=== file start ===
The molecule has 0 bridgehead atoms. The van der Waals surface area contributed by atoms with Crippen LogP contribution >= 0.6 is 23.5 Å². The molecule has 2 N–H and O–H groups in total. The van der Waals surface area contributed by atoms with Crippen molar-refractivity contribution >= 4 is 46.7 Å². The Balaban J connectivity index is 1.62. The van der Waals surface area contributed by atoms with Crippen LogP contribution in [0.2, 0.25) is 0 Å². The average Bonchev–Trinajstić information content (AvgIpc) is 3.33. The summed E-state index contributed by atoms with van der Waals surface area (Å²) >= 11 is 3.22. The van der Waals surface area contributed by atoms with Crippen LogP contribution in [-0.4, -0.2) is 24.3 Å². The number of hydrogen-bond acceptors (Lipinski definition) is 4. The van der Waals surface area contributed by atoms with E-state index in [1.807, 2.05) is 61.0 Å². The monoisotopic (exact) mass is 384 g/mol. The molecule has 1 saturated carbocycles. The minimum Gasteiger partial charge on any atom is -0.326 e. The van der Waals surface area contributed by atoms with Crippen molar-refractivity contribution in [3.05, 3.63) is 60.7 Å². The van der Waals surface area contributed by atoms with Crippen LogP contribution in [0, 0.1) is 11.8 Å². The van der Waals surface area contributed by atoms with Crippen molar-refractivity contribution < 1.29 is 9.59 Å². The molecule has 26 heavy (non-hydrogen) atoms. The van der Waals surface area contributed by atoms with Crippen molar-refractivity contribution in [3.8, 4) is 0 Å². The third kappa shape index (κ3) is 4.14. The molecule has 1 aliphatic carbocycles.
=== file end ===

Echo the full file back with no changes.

The molecule has 0 bridgehead atoms. The van der Waals surface area contributed by atoms with Crippen LogP contribution >= 0.6 is 23.5 Å². The molecule has 2 N–H and O–H groups in total. The van der Waals surface area contributed by atoms with Crippen molar-refractivity contribution >= 4 is 46.7 Å². The Balaban J connectivity index is 1.62. The van der Waals surface area contributed by atoms with Crippen LogP contribution in [0.2, 0.25) is 0 Å². The average Bonchev–Trinajstić information content (AvgIpc) is 3.33. The summed E-state index contributed by atoms with van der Waals surface area (Å²) >= 11 is 3.22. The van der Waals surface area contributed by atoms with Crippen LogP contribution in [-0.4, -0.2) is 24.3 Å². The number of hydrogen-bond acceptors (Lipinski definition) is 4. The van der Waals surface area contributed by atoms with E-state index in [1.807, 2.05) is 61.0 Å². The monoisotopic (exact) mass is 384 g/mol. The molecule has 1 saturated carbocycles. The minimum Gasteiger partial charge on any atom is -0.326 e. The van der Waals surface area contributed by atoms with Crippen molar-refractivity contribution in [3.05, 3.63) is 60.7 Å². The van der Waals surface area contributed by atoms with Crippen LogP contribution in [0, 0.1) is 11.8 Å². The van der Waals surface area contributed by atoms with Crippen molar-refractivity contribution < 1.29 is 9.59 Å². The molecule has 26 heavy (non-hydrogen) atoms. The van der Waals surface area contributed by atoms with Crippen molar-refractivity contribution in [3.8, 4) is 0 Å². The third kappa shape index (κ3) is 4.14. The molecule has 1 aliphatic carbocycles.